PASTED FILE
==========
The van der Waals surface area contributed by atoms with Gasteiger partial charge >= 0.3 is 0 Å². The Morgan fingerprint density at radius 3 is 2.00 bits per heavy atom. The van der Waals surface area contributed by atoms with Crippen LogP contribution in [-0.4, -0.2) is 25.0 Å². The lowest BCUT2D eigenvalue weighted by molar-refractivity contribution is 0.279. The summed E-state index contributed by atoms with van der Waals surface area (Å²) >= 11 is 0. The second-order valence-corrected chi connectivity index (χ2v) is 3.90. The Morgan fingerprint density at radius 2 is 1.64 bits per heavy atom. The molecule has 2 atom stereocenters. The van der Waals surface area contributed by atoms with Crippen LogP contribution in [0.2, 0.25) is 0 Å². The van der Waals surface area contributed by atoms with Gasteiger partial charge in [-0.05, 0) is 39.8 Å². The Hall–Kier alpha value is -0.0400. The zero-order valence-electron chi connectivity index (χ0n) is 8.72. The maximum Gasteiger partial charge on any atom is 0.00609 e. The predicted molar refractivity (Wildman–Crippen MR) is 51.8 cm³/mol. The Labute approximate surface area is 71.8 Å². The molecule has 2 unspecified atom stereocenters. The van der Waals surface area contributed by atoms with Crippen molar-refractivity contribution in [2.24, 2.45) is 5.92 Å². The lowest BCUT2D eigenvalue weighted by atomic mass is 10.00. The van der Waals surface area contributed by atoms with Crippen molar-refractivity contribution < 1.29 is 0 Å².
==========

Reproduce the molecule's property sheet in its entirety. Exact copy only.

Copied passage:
The van der Waals surface area contributed by atoms with Gasteiger partial charge >= 0.3 is 0 Å². The Morgan fingerprint density at radius 3 is 2.00 bits per heavy atom. The van der Waals surface area contributed by atoms with Crippen LogP contribution in [-0.4, -0.2) is 25.0 Å². The lowest BCUT2D eigenvalue weighted by molar-refractivity contribution is 0.279. The summed E-state index contributed by atoms with van der Waals surface area (Å²) >= 11 is 0. The second-order valence-corrected chi connectivity index (χ2v) is 3.90. The Morgan fingerprint density at radius 2 is 1.64 bits per heavy atom. The molecule has 2 atom stereocenters. The van der Waals surface area contributed by atoms with Crippen LogP contribution in [0.2, 0.25) is 0 Å². The van der Waals surface area contributed by atoms with Gasteiger partial charge in [-0.05, 0) is 39.8 Å². The Hall–Kier alpha value is -0.0400. The zero-order valence-electron chi connectivity index (χ0n) is 8.72. The maximum Gasteiger partial charge on any atom is 0.00609 e. The predicted molar refractivity (Wildman–Crippen MR) is 51.8 cm³/mol. The Labute approximate surface area is 71.8 Å². The molecule has 2 unspecified atom stereocenters. The van der Waals surface area contributed by atoms with Crippen molar-refractivity contribution in [2.24, 2.45) is 5.92 Å². The lowest BCUT2D eigenvalue weighted by atomic mass is 10.00. The van der Waals surface area contributed by atoms with Crippen molar-refractivity contribution < 1.29 is 0 Å².